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Evaluate $\int \frac{1}{1+x^4}dx$.

I am finding it very difficult to evaluate this integral. I do not know any standard formula for this integral. I cannot think of a suitable substitution. I tried to evaluate the integral by partial fractions but it become a bit messy and integration by parts does not result in a simpler integral. How can you evaluate this integral without using partial fractions?

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marked as duplicate by user228113, Jyrki Lahtonen Apr 9 '18 at 9:56

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  • $\begingroup$ Try using u = x^2 and the differentiation for tan inverse x $\endgroup$ – Brandon Loi Apr 9 '18 at 9:52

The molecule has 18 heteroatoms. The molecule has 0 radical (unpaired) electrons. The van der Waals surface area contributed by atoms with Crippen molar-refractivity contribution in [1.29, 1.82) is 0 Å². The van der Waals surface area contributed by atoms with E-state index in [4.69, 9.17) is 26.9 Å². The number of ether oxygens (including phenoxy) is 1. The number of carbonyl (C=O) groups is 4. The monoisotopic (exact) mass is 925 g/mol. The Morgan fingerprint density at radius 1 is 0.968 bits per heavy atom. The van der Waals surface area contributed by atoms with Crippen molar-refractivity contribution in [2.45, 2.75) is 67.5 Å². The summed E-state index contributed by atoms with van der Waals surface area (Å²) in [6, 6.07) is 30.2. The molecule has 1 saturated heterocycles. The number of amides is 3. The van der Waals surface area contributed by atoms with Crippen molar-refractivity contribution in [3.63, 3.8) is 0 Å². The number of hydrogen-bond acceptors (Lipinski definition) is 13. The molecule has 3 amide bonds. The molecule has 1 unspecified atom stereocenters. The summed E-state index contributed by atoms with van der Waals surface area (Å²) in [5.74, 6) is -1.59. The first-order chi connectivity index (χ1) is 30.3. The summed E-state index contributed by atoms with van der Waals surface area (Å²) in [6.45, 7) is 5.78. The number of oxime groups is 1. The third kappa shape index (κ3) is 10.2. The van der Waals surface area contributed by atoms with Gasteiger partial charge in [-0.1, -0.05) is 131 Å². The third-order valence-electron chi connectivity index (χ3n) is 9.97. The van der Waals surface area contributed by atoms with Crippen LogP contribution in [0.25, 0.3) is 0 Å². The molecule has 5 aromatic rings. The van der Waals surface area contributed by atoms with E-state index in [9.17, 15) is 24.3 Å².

• $\begingroup$ math.stackexchange.com/questions/426152/… $\endgroup$ – lab bhattacharjee Apr 9 '18 at 9:52
  • $\begingroup$ @BrandonLoi What you suggest won't work, because the integrand becomes, bar the mandatory considerations of sign, $\int^{x^2} \frac{1}{2(1+u^2)\sqrt u}\,du$ $\endgroup$ – user228113 Apr 9 '18 at 9:56
  • $\begingroup$ To all users. Approach0 is often better at finding duplicates than the on-site search engine (or Google) when it is essential to include a TeX-snippet. $\endgroup$ – Jyrki Lahtonen Apr 9 '18 at 9:59
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Use the fact that$$\frac1{x^4+1}=\frac1{x^4+2x^2+1-2x^2}=\frac1{\left(x^2+\sqrt2x+1\right)\left(x^2-\sqrt2x+1\right)}.$$

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Hint: $1+x^4=(1+\sqrt2x +x^2)(1-\sqrt2x +x^2)$.

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